Franchisors Who Facilitate Lending

Some franchisors help their franchisees with access to loans, typically in one of two ways. The franchisor may have a department that guides the franchisees through the loan process, or it may have partnered with loan brokers who will help franchisees access funding.

Frequently Asked Questions (FAQs)

Can I get an SBA loan for a franchise?

Yes, the SBA offers loans for people who want to start a franchise small business. You can apply for an SBA 7(a) Loan to get up to $5 million for a franchise.

Do banks give loans for a franchise?

Yes, most banks offer business loans for people who want to start a franchise business. You’ll need to apply and qualify for the loan, which may be based on your net worth, credit history, and more.

Updated by Michael Evans
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The Balance uses only high-quality sources, including peer-reviewed studies, to support the facts within our articles. Read our editorial process to learn more about how we fact-check and keep our content accurate, reliable, and trustworthy.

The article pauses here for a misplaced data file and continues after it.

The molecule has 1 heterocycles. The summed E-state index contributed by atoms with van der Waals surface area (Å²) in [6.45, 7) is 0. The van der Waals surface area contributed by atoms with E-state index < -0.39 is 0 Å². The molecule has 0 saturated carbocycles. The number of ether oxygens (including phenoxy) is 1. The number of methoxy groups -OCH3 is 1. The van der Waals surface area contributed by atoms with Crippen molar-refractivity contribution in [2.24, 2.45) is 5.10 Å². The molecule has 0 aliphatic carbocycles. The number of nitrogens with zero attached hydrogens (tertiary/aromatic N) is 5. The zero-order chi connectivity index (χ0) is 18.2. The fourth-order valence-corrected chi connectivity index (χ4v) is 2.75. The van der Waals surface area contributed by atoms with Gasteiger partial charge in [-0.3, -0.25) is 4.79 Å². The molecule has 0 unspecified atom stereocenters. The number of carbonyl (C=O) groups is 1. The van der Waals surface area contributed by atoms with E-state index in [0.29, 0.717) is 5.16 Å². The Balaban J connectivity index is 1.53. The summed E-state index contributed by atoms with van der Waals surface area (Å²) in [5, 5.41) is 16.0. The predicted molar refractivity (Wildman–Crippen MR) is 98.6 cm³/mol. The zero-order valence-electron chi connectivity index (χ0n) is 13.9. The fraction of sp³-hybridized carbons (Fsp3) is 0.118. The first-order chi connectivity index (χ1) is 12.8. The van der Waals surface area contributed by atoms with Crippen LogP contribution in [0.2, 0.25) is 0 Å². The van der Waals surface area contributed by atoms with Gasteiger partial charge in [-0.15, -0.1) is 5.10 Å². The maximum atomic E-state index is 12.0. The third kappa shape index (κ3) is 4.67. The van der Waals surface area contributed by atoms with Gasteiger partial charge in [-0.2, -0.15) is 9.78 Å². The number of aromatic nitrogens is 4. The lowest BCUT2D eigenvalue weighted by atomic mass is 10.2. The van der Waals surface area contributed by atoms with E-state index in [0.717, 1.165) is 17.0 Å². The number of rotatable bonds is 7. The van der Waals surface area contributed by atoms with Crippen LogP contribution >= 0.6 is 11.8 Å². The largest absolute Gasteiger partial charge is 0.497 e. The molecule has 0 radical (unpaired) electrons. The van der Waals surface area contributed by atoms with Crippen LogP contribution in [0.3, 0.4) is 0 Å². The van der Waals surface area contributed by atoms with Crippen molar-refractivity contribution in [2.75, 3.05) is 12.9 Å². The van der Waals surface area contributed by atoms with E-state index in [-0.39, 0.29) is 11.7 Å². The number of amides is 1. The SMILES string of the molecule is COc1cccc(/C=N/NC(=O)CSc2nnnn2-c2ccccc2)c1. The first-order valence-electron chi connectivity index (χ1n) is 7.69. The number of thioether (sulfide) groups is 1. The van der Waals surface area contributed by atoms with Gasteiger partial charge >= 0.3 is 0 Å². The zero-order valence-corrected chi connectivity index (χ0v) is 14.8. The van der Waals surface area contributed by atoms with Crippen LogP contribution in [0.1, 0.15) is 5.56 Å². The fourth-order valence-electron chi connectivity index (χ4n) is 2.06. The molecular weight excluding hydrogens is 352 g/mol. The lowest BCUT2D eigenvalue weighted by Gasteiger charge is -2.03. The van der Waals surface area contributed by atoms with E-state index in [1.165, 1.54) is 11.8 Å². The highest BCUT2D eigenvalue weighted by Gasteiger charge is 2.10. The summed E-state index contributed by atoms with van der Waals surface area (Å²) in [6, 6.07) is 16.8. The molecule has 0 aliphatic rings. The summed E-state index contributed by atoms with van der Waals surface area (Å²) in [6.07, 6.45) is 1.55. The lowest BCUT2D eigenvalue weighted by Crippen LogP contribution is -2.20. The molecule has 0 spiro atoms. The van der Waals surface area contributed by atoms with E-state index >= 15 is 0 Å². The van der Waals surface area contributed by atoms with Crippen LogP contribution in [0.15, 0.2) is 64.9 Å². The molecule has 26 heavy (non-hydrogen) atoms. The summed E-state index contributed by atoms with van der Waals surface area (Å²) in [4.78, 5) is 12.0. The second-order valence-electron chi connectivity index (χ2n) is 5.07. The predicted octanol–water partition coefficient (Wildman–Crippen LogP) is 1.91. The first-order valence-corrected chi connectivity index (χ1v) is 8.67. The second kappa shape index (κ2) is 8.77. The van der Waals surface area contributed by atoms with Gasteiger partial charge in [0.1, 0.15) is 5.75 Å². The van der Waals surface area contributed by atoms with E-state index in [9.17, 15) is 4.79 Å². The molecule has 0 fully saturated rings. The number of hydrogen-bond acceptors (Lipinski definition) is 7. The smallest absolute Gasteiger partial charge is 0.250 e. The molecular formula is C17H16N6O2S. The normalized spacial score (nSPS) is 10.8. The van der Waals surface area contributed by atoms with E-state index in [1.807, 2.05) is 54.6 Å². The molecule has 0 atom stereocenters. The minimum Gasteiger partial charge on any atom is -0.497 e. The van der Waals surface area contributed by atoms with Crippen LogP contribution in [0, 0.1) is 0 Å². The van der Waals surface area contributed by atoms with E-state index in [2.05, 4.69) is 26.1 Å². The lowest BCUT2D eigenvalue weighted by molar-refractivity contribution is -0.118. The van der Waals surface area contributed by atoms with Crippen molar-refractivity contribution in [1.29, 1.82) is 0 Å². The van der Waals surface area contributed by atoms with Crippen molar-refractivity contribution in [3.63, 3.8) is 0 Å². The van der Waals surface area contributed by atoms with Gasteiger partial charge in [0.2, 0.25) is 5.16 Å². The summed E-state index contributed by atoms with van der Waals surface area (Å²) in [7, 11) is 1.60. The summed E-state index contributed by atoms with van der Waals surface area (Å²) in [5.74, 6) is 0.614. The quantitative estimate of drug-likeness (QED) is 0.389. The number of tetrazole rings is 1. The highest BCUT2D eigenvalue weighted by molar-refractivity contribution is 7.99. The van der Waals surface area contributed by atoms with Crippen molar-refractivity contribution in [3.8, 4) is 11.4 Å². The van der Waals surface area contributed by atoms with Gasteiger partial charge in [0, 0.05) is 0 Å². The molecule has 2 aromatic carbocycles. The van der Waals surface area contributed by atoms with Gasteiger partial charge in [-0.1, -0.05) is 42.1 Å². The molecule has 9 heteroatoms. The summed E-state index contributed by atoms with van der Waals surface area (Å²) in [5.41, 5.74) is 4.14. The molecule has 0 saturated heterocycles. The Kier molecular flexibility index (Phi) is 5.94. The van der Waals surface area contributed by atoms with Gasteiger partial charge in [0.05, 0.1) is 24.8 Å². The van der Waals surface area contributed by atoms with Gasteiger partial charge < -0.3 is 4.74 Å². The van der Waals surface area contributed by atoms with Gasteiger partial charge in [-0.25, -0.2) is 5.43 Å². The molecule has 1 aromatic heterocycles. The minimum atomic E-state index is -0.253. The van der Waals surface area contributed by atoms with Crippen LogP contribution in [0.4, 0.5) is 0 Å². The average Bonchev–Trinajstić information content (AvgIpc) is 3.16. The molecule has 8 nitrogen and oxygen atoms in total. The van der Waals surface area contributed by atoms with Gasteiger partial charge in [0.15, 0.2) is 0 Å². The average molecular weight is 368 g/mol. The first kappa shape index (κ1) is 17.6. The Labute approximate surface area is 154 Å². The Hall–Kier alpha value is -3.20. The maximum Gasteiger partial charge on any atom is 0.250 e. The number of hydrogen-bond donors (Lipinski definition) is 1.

1. U.S. Small Business Administration. “Terms, Conditions, and Eligibility.”

  2. The Educated Franchisee. “Sample Franchise Disclosure Document.”

  3. Bank of America. “Franchise Financing.”

  4. U.S. Small Business Administration. “Lender Match Connects You to Lenders.”

  5. U.S. Small Business Administration. “Types of 7(a) Loans.”

  6. Washington State Office of Minority and Women’s Business Enterprises. “Invoice Factoring or Accounts Receivable Factoring.”

  7. Washington State Office of Minority and Women’s Business Enterprises. “Purchase Order Financing.”

  8.  Bank of America. “What You Need To Apply and Qualify for a Business Loan.”